Data observability platform Timeseer.ai emerges from stealth with $6M
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Belgium-based Timeseer.ai, a startup helping enterprises maintain time-series data quality, has emerged from stealth with $6 million in funding led by Crane Venture Partners, with participation from Smartfin Capital, Fortino Capital, LRM, and Innovation Fund. Bert Baeck, the cofounder and CEO of the company, says they plan to use the fresh funds to further develop their platform and expand into new markets.
With the advent of IoT, organizations around the world have become heavily dependent on connected machines and systems to boost their growth and optimize productivity. A mid-sized manufacturing company is estimated to have up to 100,000 sensors, while a refinery has up to five times more, with every single sensor producing a data point every couple of seconds. These data points, indexed in time order, can be described as time-series data. They help track change over time (like output/performance) and enable enterprises to conduct downstream analytics and machine learning to optimize their business.
However, in cases of large-scale operation, such data can also go bad – due to issues ranging from sensor misalignment and drift to battery fault – and end up affecting the whole AI project, without the team knowing. This can trigger unplanned downtime, government compliance issues, and even safety concerns.
Timeseer.ai’s data observability platform
To solve this challenge, Baeck, a former venture capitalist, teamed up with serial entrepreneurs Niels Verheijen, Thomas Dhollander, Stijn Meganck, Jeroen Hoekx, and Yorick Bloemen and started Timeseer.ai in 2020. The startup offers an AI-powered observability platform that uses over 30 quality metrics (built-in and user-defined) to show the overall health of a time-series database and detects issues such as variance drift, broken correlations, stale data, missing values, and anomalies.
“Enterprises (using this solution) can monitor their data proactively over time and see if the quality meets specific SLAs,” Baeck told Venturebeat. He emphasized that the platform detects anomalies in real-time and also brings the ability to optimize data quality by imputing missing values, filtering out unwanted artifacts, and managing the overall volume of information, among other things.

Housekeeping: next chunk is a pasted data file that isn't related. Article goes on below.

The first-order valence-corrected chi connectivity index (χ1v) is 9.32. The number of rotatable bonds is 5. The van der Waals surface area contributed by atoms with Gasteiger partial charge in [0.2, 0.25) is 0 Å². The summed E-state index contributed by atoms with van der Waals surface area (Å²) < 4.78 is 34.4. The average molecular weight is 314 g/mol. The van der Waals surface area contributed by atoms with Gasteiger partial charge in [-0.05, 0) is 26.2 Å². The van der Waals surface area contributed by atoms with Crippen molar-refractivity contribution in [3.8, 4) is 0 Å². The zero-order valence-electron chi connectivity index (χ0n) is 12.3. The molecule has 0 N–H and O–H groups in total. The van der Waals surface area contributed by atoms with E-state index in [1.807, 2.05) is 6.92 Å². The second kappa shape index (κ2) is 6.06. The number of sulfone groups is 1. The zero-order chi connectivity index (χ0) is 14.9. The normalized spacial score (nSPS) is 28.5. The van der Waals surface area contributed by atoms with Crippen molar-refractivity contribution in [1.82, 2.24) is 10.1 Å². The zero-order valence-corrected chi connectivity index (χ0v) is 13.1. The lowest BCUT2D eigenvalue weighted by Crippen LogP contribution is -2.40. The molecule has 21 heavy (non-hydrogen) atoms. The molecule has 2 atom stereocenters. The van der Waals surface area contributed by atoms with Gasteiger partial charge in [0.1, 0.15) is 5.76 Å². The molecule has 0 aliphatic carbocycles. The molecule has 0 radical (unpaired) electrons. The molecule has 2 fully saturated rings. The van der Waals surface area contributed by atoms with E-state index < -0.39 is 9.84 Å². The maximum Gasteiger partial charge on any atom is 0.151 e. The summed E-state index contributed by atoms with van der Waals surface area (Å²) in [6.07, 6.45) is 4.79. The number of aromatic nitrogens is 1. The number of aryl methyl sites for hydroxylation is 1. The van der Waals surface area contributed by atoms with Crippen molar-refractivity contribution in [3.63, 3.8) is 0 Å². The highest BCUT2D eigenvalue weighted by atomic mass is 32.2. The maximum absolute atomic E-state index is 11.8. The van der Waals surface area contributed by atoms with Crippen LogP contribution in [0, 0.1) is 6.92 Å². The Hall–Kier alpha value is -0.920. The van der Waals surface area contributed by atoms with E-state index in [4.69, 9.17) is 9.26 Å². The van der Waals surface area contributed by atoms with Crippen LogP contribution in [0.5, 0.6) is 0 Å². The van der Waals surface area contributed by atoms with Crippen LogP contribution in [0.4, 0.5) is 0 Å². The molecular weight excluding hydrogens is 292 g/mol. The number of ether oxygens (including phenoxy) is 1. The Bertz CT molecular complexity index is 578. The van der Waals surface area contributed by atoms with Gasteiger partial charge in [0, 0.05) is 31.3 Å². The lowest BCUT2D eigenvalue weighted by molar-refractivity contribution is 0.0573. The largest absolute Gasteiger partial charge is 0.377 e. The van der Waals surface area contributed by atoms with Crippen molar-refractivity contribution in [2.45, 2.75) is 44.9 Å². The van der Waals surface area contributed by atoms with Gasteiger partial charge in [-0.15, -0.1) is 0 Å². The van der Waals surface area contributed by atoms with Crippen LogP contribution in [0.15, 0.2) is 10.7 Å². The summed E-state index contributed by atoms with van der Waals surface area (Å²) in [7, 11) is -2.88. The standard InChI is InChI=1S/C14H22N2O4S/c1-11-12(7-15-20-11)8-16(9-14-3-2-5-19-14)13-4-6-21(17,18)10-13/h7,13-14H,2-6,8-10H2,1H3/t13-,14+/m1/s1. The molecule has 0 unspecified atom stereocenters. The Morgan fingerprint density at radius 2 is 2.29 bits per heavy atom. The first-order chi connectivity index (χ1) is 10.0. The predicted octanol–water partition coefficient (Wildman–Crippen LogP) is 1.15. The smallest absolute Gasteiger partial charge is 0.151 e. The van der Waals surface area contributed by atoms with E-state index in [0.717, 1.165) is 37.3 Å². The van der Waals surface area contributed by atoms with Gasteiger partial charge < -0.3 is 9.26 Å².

At present, there are multiple companies in the data observability space, including renowned giants such as Monte Carlo, BigEye, and Soda.io. However, Timeseer says that all these players focus primarily on broader relational data (which allows for sorting and querying according to multiple different columns, keys, and indexes), and not more specific time-series data.
The only other company looking at this space is Israel-based Aperio Data, Baeck added.
“It is a difficult data type to handle, and causality plays a role here. Many data quality expressions (metrics) are special purpose-built for time-series and are not relevant for relational data. Additionally, vendors in the data quality space have developed tools that are not fit for the purpose of framing time-series data (which carries artifacts that do not exist elsewhere),” he said in a Medium blog post.
Reduce data incidents by ten times
Above: How Timeseer’s data observability solution will fit in the enterprise tech stack.
With this solution, Timeseer claims to reduce the number of time-series data quality incidents hitting operations by up to ten times. The company has already roped in more than a dozen Fortune 5000 companies dealing with operational data from sensors, including players in the manufacturing, chemicals, F&B, and utility space.
“A plastics manufacturer in Europe has 300,000 sensors across 25 manufacturing sites … Due to a human error, a sensor was calibrated wrongly. This led to the sensor sending values that deviated from the truth, leading to the process running suboptimal for months until the issues were detected. Timeseer.AI proved it could have detected these issues proactively, saving significantly in both monetary (off-spec product and energy usage) as in resources (unnecessary root cause analyses),” Baeck said.
Moving ahead, the cofounder expects to get more companies to use its platform and establish Timeseer as a thought leader in the time-series data reliability space. He also plans to advance the platform, making it available in other verticals where time-series data is generated.
“We started with industrial manufacturing because we have the network via our previous company Trendminer. The time-series market is huge, and time-series databases are the fastest-growing segment in the database segment,” he said.
The market for IoT, which is the primary driver of time-series data, is expected to touch $520 billion by 2022. According to Accenture, industrial IoT alone could contribute $14.2 trillion to world output by 2030. The demand for observability solutions to detect data issues is only expected to increase as companies continue to double down AI projects.
A recent report from MIT Sloan School of Management and BCG suggested that businesses are already pumping upwards of $50 billion annually on AI adoption.
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